systems theory

The theory of organizational systems comes mostly from the work of the German sociologist Niklas Luhmann. It is a radically new way of designing organizations.

Traditionally, these theories are studied from a particularly simplified perspective. Classical management tends to think of the organization as a kind of machine dedicated to productivity and efficiency. It is up to the manager to determine the best - unique - way to achieve these objectives; what Frederick Taylor calls "the one best way".

Systems theories, on the other hand, focus more on understanding the cohabitation of all the distinct parts parts of a system that form a complex whole. These systems are seen as the whole which will emerge from the aggregation of distinct entities, among which exists infinite degrees of interaction. The purpose of these theories is no longer to understand in order to control, but to optimize.

First, system theory conceives organizations as entities open to an environment they are interacting with. For the manager, these exchanges are the first reality to be identified, in order to control it and put it at the service of his company.

Then, this theory distinguishes three components in the organization's value chain: inputs (material and human resources, etc.), throughputs (value creation which is the core of the company's activity) and outputs (the product or service delivered). This decomposition makes it possible to identify each component, define its contours, contents, combinations...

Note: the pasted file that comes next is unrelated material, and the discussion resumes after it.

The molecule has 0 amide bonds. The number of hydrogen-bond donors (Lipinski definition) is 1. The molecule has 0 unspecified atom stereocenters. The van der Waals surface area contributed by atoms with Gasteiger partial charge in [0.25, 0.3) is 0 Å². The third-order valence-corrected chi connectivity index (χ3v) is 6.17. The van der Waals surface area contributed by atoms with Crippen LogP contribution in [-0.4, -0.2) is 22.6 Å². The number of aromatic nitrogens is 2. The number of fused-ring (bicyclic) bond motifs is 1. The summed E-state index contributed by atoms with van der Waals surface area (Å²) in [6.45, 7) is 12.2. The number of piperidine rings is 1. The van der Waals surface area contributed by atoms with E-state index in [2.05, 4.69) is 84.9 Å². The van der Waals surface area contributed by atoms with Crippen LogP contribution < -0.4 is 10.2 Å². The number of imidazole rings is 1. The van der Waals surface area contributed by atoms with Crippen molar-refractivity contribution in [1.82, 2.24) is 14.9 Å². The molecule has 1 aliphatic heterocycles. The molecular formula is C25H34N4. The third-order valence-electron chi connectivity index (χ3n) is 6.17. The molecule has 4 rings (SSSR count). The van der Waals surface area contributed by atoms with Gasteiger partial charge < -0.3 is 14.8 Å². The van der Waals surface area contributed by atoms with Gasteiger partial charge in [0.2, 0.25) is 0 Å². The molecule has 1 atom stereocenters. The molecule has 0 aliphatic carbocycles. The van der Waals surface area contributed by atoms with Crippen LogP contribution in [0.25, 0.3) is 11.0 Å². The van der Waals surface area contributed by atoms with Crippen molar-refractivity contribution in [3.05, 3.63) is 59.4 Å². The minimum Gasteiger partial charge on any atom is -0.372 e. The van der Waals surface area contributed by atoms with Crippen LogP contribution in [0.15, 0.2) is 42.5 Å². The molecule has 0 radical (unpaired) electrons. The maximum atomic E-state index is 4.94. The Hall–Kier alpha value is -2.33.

Systems theory, in short, aims to provide managers with a tool to understand the organization structure in their organizations. This tool reveals them the complexity of the systems they are entrusted with.

Finally, systems theory is based on two other extremely powerful and closely related concepts. The first, very scientific, is that of entropy. It is a physical principle that any given system (physical or social) tends to deteriorate over time. The second concept, a kind of response to the first, is that of feedback. Feedbacks are developed from the company’s activities results - output. They redefine the company's resources and way of doing business - input. Finally, they precisely help maintaining the balance of the organization, and prevent its deterioration.

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